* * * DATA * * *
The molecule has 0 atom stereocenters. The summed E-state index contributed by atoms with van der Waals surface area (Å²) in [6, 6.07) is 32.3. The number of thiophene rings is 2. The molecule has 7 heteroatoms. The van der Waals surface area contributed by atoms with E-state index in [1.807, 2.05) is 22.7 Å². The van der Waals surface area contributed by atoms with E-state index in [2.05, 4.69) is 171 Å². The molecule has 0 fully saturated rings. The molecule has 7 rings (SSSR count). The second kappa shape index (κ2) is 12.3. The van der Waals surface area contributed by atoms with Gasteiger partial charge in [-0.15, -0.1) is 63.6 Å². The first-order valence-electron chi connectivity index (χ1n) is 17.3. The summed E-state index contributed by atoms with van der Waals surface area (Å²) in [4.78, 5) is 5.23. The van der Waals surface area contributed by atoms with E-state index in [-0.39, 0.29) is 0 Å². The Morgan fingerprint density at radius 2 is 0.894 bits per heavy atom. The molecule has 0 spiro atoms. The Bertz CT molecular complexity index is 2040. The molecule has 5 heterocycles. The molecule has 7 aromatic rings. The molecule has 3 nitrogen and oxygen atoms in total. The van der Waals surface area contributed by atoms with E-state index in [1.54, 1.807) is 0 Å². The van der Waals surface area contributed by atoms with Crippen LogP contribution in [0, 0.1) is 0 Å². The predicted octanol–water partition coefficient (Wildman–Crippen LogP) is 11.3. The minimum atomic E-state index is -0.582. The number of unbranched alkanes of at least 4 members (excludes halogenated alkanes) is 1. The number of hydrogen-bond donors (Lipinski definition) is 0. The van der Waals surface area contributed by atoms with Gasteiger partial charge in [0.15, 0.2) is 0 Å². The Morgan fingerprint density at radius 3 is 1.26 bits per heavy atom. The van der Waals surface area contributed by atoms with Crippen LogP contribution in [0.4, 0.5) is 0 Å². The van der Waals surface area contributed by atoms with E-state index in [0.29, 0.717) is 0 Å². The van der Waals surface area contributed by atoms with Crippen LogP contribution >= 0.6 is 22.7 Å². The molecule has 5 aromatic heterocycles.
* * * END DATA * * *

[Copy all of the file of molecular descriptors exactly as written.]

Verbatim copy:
The molecule has 0 atom stereocenters. The summed E-state index contributed by atoms with van der Waals surface area (Å²) in [6, 6.07) is 32.3. The number of thiophene rings is 2. The molecule has 7 heteroatoms. The van der Waals surface area contributed by atoms with E-state index in [1.807, 2.05) is 22.7 Å². The van der Waals surface area contributed by atoms with E-state index in [2.05, 4.69) is 171 Å². The molecule has 0 fully saturated rings. The molecule has 7 rings (SSSR count). The second kappa shape index (κ2) is 12.3. The van der Waals surface area contributed by atoms with Gasteiger partial charge in [-0.15, -0.1) is 63.6 Å². The first-order valence-electron chi connectivity index (χ1n) is 17.3. The summed E-state index contributed by atoms with van der Waals surface area (Å²) in [4.78, 5) is 5.23. The van der Waals surface area contributed by atoms with E-state index in [-0.39, 0.29) is 0 Å². The Morgan fingerprint density at radius 2 is 0.894 bits per heavy atom. The molecule has 0 spiro atoms. The Bertz CT molecular complexity index is 2040. The molecule has 5 heterocycles. The molecule has 7 aromatic rings. The molecule has 3 nitrogen and oxygen atoms in total. The van der Waals surface area contributed by atoms with E-state index in [1.54, 1.807) is 0 Å². The van der Waals surface area contributed by atoms with Crippen LogP contribution in [0, 0.1) is 0 Å². The predicted octanol–water partition coefficient (Wildman–Crippen LogP) is 11.3. The minimum atomic E-state index is -0.582. The number of unbranched alkanes of at least 4 members (excludes halogenated alkanes) is 1. The number of hydrogen-bond donors (Lipinski definition) is 0. The van der Waals surface area contributed by atoms with Gasteiger partial charge in [0.15, 0.2) is 0 Å². The Morgan fingerprint density at radius 3 is 1.26 bits per heavy atom. The van der Waals surface area contributed by atoms with Crippen LogP contribution in [0.4, 0.5) is 0 Å². The van der Waals surface area contributed by atoms with E-state index in [0.29, 0.717) is 0 Å². The van der Waals surface area contributed by atoms with Crippen LogP contribution >= 0.6 is 22.7 Å². The molecule has 5 aromatic heterocycles.